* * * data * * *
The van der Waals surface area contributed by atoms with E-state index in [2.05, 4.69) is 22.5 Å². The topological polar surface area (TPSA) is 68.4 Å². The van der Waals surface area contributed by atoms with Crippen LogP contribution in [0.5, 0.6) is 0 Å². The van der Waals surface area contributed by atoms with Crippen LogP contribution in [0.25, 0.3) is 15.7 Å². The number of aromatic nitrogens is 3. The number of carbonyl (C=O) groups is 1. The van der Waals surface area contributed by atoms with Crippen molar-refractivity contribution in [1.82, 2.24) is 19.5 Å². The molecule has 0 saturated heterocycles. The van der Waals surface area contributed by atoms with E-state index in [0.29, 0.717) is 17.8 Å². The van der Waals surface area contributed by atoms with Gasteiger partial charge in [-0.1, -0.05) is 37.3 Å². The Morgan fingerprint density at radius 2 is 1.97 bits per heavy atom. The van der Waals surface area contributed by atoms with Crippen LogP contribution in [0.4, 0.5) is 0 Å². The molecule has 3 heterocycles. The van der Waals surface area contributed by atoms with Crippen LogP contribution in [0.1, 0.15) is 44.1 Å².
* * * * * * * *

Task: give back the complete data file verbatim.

The van der Waals surface area contributed by atoms with E-state index in [2.05, 4.69) is 22.5 Å². The topological polar surface area (TPSA) is 68.4 Å². The van der Waals surface area contributed by atoms with Crippen LogP contribution in [0.5, 0.6) is 0 Å². The van der Waals surface area contributed by atoms with Crippen LogP contribution in [0.25, 0.3) is 15.7 Å². The number of aromatic nitrogens is 3. The number of carbonyl (C=O) groups is 1. The van der Waals surface area contributed by atoms with Crippen molar-refractivity contribution in [1.82, 2.24) is 19.5 Å². The molecule has 0 saturated heterocycles. The van der Waals surface area contributed by atoms with E-state index in [0.29, 0.717) is 17.8 Å². The van der Waals surface area contributed by atoms with Gasteiger partial charge in [-0.1, -0.05) is 37.3 Å². The Morgan fingerprint density at radius 2 is 1.97 bits per heavy atom. The van der Waals surface area contributed by atoms with Crippen LogP contribution in [0.4, 0.5) is 0 Å². The molecule has 3 heterocycles. The van der Waals surface area contributed by atoms with Crippen LogP contribution in [0.1, 0.15) is 44.1 Å².